Over the next few months, you could drive home one night, park up and then get in your car the next morning only to find that it's 20% less fuel efficient and 20% more polluting than when you last turned the key.
How so? Well, the car you had yesterday will obviously still be the same as it is today, but its official – on paper – efficiency and environmental ratings will be certified to a new, tougher standard, called the Worldwide Harmonised Light Vehicle Test Procedure (WLTP), with nitrogen oxides (NOx) and particulate figures verified by the Real Driving Emissions (RDE) test which, as its name suggests, will be conducted on real roads.
That the tests are complex is not in doubt: engineers at Mercedes-Benz estimate they take twice as long as the previous – and now discredited – New European Driving Cycle (NEDC) test, and that the legislative requirements, including paperwork, are currently “turning jobs that took weeks into ones that take months”.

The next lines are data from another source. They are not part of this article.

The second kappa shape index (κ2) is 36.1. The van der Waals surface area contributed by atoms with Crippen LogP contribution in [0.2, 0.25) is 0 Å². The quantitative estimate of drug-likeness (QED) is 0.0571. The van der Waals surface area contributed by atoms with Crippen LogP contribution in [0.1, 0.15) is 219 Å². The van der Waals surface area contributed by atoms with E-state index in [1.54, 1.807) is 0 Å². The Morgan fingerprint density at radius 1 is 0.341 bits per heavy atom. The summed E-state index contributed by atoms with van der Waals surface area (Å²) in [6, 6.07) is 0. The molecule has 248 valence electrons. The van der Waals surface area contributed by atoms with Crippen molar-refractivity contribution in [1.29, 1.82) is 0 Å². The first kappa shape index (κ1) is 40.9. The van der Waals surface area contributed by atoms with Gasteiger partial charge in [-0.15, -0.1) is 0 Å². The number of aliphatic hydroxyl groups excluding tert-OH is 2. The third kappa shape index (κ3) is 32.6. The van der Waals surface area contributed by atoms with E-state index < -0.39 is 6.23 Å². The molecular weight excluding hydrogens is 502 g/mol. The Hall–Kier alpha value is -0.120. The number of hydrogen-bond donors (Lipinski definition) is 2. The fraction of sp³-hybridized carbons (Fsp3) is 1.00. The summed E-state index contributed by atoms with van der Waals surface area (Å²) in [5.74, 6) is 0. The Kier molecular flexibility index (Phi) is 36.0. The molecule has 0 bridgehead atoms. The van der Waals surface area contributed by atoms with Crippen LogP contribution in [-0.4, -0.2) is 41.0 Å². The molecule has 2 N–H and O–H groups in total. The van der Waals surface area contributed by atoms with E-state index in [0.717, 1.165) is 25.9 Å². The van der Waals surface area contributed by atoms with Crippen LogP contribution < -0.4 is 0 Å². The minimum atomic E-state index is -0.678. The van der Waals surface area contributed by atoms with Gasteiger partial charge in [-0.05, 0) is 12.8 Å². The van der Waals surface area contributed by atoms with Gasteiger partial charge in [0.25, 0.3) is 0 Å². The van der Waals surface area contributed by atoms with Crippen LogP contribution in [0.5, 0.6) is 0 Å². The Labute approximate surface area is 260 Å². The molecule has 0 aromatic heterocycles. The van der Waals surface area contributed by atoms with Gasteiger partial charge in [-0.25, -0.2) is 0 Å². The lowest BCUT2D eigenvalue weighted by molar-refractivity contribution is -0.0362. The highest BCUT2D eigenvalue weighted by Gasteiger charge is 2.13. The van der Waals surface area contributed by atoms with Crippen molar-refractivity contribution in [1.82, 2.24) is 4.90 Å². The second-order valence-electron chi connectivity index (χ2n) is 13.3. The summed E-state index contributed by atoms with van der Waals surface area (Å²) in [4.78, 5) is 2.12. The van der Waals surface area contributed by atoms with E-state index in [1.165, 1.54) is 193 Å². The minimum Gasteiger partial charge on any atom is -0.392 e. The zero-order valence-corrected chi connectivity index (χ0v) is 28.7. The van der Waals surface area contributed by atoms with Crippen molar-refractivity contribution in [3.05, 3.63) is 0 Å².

Discussions about the new regulations began in November 2007 at the United Nations Economic Commission for Europe (UNECE), when concerns at the mismatch between NEDC and achievable real-world figures first hit the headlines. That the new regulations arrive so soon after the Volkswagen-instigated Dieselgate affair is mostly coincidence, but their implementation sped up and industry opposition faded quickly in the face of the scandal.
Mike Hawes, chairman of the Society of Motor Manufacturers & Traders (SMMT), said: “This is an opportunity to reassure consumers that their cars will achieve figures much closer to the official ones.”